Green Bay Packers: As Good As They Need to Be

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Green Bay Packers: As Good As They Need to Be

After a surprising loss to the Atlanta Falcons at Lambeau Field last weekend, I had asked if the Green Bay Packers might actually be bad. The team had looked good at the beginning of the season, but then dropped three straight games, two of those at home. I know I wasn't the only one wondering if this team maybe wasn't cut out to be a playoff contender.

Now, a week later, I'm a little more optimistic. Not to say I was ever really worried, as it was only five weeks into a very young NFL season.

The Packers righted the ship on Sunday, beating Seattle 27-17, and this team is starting to play like the team I thought it was. This season is starting to come a little more into focus.

It wasn't exactly easy, however.

When you're down 10-3 to the Seattle Seahawks—or any team lead by Charlie Frye, for that matter—you need to take a step back and think about where you want to go as a football team. And this Packers team wasn't going to let another game slip away.

Aaron Rodgers, once again, was the difference-maker for the Packers, tying the game at 10-10 with a touchdown. Rodgers must have a rushing touchdown incentive clause in his contract or something, because he is piling them on.

After half-time, it was Rodgers by air that put the Packers out in front. He threw an absolute perfectly placed ball to Greg Jennings, who went in for the 45-yard touchdown score. A John Kuhn one-yard touchdown pass then assured the Packers a victory.

So what do we take away from this game?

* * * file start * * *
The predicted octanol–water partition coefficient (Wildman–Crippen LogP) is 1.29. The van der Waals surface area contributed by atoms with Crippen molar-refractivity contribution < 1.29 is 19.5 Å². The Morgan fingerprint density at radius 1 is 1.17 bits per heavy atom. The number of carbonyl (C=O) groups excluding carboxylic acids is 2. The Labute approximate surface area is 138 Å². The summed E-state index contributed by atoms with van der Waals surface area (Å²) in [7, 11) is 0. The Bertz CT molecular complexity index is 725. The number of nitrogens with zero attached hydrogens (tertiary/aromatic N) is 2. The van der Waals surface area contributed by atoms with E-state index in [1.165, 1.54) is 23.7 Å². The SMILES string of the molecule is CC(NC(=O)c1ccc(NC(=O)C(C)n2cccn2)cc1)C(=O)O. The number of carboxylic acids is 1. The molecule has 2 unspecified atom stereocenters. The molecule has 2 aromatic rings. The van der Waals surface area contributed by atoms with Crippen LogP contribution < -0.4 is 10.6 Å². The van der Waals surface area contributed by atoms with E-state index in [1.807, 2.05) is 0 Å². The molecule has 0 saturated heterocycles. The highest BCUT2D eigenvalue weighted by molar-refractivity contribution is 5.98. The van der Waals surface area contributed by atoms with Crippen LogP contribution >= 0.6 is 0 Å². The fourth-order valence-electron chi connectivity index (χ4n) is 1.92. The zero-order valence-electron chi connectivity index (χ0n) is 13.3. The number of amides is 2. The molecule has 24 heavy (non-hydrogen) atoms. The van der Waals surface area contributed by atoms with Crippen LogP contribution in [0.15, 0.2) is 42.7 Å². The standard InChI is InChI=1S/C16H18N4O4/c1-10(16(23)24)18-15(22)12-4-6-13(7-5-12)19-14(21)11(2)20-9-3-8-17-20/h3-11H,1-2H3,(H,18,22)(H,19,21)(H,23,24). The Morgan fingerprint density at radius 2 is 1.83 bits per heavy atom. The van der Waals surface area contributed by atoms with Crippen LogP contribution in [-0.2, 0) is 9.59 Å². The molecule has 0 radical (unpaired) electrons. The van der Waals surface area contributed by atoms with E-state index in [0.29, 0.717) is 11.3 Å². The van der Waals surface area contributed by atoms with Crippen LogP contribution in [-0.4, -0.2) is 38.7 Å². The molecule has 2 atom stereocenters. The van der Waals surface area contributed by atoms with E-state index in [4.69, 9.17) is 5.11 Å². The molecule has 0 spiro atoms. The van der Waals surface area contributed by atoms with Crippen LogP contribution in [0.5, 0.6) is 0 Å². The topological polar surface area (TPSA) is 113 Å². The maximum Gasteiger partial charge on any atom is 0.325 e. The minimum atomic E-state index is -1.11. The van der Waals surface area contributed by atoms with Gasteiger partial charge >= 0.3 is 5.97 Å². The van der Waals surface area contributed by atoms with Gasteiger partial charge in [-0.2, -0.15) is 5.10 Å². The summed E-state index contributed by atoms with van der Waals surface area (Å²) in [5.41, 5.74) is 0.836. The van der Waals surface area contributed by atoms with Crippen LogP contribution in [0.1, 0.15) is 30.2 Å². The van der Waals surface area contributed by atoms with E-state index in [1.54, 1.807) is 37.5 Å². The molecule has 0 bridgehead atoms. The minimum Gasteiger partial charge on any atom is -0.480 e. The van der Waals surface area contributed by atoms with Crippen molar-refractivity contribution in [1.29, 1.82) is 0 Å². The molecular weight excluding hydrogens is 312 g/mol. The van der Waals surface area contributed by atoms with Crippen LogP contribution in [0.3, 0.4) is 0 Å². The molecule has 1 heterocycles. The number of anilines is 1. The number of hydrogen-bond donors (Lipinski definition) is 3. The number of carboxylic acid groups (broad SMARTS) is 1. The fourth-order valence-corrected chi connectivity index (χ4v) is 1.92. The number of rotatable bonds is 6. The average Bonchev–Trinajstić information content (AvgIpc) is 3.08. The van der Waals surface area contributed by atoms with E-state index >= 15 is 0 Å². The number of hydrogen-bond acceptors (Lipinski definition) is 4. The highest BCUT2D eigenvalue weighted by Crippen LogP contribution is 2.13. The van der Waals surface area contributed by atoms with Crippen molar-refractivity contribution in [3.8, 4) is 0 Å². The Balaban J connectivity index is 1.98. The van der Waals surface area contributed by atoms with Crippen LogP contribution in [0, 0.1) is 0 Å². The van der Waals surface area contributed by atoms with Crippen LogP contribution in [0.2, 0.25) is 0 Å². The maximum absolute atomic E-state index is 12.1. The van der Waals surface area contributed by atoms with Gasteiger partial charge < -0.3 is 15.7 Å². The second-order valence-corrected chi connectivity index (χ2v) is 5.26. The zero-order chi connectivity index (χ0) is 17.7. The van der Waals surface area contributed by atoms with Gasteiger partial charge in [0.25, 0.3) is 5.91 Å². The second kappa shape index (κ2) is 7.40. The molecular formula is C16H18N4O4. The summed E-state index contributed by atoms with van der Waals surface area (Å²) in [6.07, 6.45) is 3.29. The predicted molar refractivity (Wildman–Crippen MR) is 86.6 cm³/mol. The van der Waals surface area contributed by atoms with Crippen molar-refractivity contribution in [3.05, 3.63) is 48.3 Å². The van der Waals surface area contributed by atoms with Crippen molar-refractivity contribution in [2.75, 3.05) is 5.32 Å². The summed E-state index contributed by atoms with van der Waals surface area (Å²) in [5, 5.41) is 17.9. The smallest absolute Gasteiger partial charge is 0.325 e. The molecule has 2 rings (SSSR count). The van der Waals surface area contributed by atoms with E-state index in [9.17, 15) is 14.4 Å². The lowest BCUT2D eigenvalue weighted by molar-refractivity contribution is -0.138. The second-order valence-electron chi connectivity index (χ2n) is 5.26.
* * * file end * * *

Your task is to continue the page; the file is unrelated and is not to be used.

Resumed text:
Well, Rodgers is a stud, and anyone who doesn't think that by now is lying to themselves.

Sure, Brett Favre has the Jets at 3-2, and I give him all the credit in the world for that. But Rodgers has been showing the leadership as well as the talent to be the starting quarterback for the Green Bay Packers. If he hasn't won you over by now, well then you're just being stubborn.

In addition, the defense looked better, especially the defensive line.

Elsewhere on defense, Charles Woodson's legend in Green Bay is growing. As far as the running game, well, Ryan Grant finally remembered how to use the offensive line to his advantage. And the backups that are filling in for those who are out with injuries are starting to really step up.

The Packers are 3-3, which isn't quite what I was hoping for after six weeks. But we are in front in the NFC North. What a great division to be in, right?

The Vikings are an annual over-hyped affair. The Chicago Bears are the most inconsistent team in the league. And the Detroit Lions really haven't been competitive at any point in their history.

Whoever wins the division will probably be able to do it at 9-7. With four more games against NFC North opponents, it should be an easy task for the Green and Gold.

Also, our loss to the Atlanta Falcons might not look that bad. They beat the Bears this weekend, improving to 4-2.

That's the same record as the other two teams that beat us, Tampa Bay and Dallas. The Packers lose to winning teams, and beat losing teams. That's not the most ideal way to get to the playoffs, but as I said, this is the NFC North.

So at 3-3, I'm feeling alright about this team. They played well enough to be a team they needed to beat, no matter how hard Jon Ryan was trying to kick the ball as revenge against Ted Thompson.

The Packers will play their first affair against an AFC opponent next weekend as they host the Indianapolis Colts, who are finally hitting their stride.

How do I feel about that game? I'm not sure just yet, but either way, it really doesn't matter. I still don't feel the Packers have hit their stride, and even if it takes awhile, it's not a big deal.

Because even though the Packers might not be that good, they're still the best the NFC North has to offer.

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